Both anxiety and guilt are _______, that is they refer to the nature of being and not to feelings arising from specific situations

Ontological

15

According to Mae, the structure that gives meaning to experience and allows people to make decisions about the future is called: permits people to overcome the dichotomy between subject and object because it enables them to see that their intentions are a function of both themselves and their environment

Intentionality

16

According to Mae, this is to recognize the essential humanity of the other person, to have an active regard for that person's development. It is an active process that suggests that things matter

Care

17

According to Mae, this is a delight in the presence of the other person and an affirming of that person's value and development as much as one's own

Love

18

According to Mae, this is the capacity to organize one selves so that movement in a certain direction or toward a certain goal may take place. A conscious commitment to action

Will

19

Mae believed that modern society is suffering from an unhealthy division of ____ and ___. Love has become associated with sensual love or sex, where as will has come to mean a dogged determination or willpower

Love and will

20

May identified for kinds of love in Western tradition:

Sex, eros , Philia, and agape

21

According to Mae, this is a biological function that can be satisfied through sexual intercourse or some other release of sexual tension. Americans no longer view it as a natural biological function, but have become preoccupied with it to the point of trivialization

Sex

22

According to Mae, this is a psychological desire that seeks an enduring union with a loved one. It may include sex, but it is built on care and tenderness

Eros

23

According to May, this is an intimate nonsexual friendship between two people, takes time to develop and does not depend on the actions of the other person

Philia

24

According to Mae, this is an altruistic or spiritual love that carries with it the risk of playing God. It is undeserved and unconditional. Esteem for the other, the concern from the others welfare beyond any gain that one can get out of it.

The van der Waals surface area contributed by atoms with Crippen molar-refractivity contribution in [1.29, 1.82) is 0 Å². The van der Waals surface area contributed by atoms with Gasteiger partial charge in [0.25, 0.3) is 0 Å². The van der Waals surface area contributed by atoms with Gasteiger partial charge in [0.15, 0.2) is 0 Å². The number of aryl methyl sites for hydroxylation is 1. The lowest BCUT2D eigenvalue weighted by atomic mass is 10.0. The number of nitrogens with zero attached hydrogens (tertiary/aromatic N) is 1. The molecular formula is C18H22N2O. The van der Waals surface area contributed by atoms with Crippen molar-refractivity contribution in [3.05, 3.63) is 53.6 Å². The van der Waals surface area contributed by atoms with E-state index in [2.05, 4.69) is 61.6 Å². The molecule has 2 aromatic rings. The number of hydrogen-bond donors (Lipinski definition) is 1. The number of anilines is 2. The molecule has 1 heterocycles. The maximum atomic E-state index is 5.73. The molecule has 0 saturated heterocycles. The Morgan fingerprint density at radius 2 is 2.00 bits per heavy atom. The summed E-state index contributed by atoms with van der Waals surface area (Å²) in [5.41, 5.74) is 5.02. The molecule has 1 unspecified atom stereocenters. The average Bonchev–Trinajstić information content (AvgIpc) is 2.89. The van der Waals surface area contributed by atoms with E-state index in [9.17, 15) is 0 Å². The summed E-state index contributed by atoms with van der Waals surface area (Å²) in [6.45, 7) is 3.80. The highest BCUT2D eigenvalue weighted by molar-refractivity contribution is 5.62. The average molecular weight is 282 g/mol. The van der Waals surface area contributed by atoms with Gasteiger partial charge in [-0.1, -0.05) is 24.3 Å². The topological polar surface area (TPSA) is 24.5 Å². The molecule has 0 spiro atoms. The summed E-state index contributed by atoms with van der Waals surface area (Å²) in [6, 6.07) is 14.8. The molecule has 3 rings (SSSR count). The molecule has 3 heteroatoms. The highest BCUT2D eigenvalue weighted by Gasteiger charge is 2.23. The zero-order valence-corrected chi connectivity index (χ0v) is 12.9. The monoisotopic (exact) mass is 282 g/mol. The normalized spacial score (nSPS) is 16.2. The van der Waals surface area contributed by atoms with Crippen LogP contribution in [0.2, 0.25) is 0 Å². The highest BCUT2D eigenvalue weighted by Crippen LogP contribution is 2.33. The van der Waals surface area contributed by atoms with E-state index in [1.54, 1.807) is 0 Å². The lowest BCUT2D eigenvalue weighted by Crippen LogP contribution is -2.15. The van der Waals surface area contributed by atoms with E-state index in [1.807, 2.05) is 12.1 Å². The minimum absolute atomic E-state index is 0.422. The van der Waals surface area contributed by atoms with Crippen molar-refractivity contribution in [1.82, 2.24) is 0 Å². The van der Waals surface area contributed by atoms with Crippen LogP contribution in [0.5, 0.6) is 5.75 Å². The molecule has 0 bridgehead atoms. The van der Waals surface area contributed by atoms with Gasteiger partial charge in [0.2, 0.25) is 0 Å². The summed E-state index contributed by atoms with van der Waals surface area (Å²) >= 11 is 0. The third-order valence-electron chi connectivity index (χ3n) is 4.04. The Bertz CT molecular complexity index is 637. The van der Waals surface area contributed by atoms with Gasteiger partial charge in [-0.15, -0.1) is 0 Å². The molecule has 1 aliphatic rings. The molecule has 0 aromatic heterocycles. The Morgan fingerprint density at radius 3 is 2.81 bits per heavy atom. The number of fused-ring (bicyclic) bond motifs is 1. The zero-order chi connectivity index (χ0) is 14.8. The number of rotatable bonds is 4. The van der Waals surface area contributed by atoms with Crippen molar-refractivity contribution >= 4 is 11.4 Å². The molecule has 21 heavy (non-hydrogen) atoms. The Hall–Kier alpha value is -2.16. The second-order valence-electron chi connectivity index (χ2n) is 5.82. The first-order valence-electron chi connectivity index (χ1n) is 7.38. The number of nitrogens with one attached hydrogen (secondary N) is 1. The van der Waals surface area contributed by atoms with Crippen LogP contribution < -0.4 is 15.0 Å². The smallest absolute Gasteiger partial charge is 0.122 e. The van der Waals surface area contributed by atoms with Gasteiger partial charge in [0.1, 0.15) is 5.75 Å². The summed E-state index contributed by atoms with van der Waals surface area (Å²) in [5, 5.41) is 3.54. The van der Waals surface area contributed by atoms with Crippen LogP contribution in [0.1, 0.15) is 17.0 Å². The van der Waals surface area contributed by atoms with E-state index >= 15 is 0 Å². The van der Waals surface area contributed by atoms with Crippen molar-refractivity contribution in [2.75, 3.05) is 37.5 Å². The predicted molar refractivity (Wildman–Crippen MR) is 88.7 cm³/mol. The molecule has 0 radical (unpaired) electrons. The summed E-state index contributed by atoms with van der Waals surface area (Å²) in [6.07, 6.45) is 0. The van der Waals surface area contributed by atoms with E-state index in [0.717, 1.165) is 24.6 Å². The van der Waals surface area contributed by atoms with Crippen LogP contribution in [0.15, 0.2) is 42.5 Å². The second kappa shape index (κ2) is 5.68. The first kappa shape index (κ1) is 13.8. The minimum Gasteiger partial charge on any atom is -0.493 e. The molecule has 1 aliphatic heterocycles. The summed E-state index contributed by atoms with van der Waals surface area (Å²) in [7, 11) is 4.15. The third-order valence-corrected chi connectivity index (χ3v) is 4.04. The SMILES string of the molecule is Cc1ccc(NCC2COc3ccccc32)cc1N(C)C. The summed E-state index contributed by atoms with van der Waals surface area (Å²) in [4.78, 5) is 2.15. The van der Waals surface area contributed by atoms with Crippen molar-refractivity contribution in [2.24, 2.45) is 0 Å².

Agape

25

According to May, this comes from an understanding of our destiny, when we recognize that death is a possibility at any moment and when we are willing to experience changes even in the face of not knowing what those changes will bring.

Freedom

26

May recognize two forms of freedom:

Freedom of doing-existential freedom
Freedom of being-essential freedom

27

According to Mae, this is the freedom to act on the choices that one makes

Existential freedom

28

According to May, this is the design of the universe speaking through the design of each of us. It includes the limitations of our environment and our personal qualities, including our mortality, gender, and genetic predispositions

Destiny. Freedom and destiny constitute a paradox because freedom gains vitality from destiny, and destiny gains significance from freedom

29

According to Mae, these are conscious and unconscious beliefs systems that provide explanations for personal and social problems. He contended that the people of Western civilizations have an urgent need for them and lacking them to believe in, they have turned to religious cults, drug addiction, and popular culture in a vain effort to find meaning in their lives

Myths. The Oedipus myth has had a powerful effect on our culture because it deals with such common existential crisis as birth, separation from parents, sexual union with one parent and hostility toward the other, independence in one's search for identity, and finally death

30

Mae saw ______ and ______, not anxiety or depression, as the chief existential disorders of our time. People have become alienated from the natural world, from other people, and from themselves. Psychopathology is a lack of ______ and an inability to fulfill one's _______.

Apathy and emptiness. Connectedness, destiny